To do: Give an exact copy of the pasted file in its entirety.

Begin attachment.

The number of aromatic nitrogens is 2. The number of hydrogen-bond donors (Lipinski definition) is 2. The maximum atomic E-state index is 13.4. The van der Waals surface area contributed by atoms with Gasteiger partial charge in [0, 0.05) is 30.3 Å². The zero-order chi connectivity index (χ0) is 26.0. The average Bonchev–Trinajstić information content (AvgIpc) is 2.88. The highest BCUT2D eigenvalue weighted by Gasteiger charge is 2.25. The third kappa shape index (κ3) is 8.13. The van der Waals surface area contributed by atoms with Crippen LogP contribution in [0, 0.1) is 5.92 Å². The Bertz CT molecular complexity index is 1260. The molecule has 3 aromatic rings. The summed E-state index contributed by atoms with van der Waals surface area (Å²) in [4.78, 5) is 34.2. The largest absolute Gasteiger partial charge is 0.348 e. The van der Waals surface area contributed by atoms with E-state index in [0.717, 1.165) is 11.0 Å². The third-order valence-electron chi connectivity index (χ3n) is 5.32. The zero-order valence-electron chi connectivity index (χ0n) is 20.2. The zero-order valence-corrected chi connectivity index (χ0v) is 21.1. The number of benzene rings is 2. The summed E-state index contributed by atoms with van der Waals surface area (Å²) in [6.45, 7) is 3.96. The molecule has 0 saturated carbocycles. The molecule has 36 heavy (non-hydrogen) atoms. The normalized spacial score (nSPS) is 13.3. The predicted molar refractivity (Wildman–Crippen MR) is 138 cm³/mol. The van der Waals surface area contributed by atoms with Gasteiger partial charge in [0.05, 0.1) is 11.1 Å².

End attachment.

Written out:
The number of aromatic nitrogens is 2. The number of hydrogen-bond donors (Lipinski definition) is 2. The maximum atomic E-state index is 13.4. The van der Waals surface area contributed by atoms with Gasteiger partial charge in [0, 0.05) is 30.3 Å². The zero-order chi connectivity index (χ0) is 26.0. The average Bonchev–Trinajstić information content (AvgIpc) is 2.88. The highest BCUT2D eigenvalue weighted by Gasteiger charge is 2.25. The third kappa shape index (κ3) is 8.13. The van der Waals surface area contributed by atoms with Crippen LogP contribution in [0, 0.1) is 5.92 Å². The Bertz CT molecular complexity index is 1260. The molecule has 3 aromatic rings. The summed E-state index contributed by atoms with van der Waals surface area (Å²) in [4.78, 5) is 34.2. The largest absolute Gasteiger partial charge is 0.348 e. The van der Waals surface area contributed by atoms with E-state index in [0.717, 1.165) is 11.0 Å². The third-order valence-electron chi connectivity index (χ3n) is 5.32. The zero-order valence-electron chi connectivity index (χ0n) is 20.2. The zero-order valence-corrected chi connectivity index (χ0v) is 21.1. The number of benzene rings is 2. The summed E-state index contributed by atoms with van der Waals surface area (Å²) in [6.45, 7) is 3.96. The molecule has 0 saturated carbocycles. The molecule has 36 heavy (non-hydrogen) atoms. The normalized spacial score (nSPS) is 13.3. The predicted molar refractivity (Wildman–Crippen MR) is 138 cm³/mol. The van der Waals surface area contributed by atoms with Gasteiger partial charge in [0.05, 0.1) is 11.1 Å².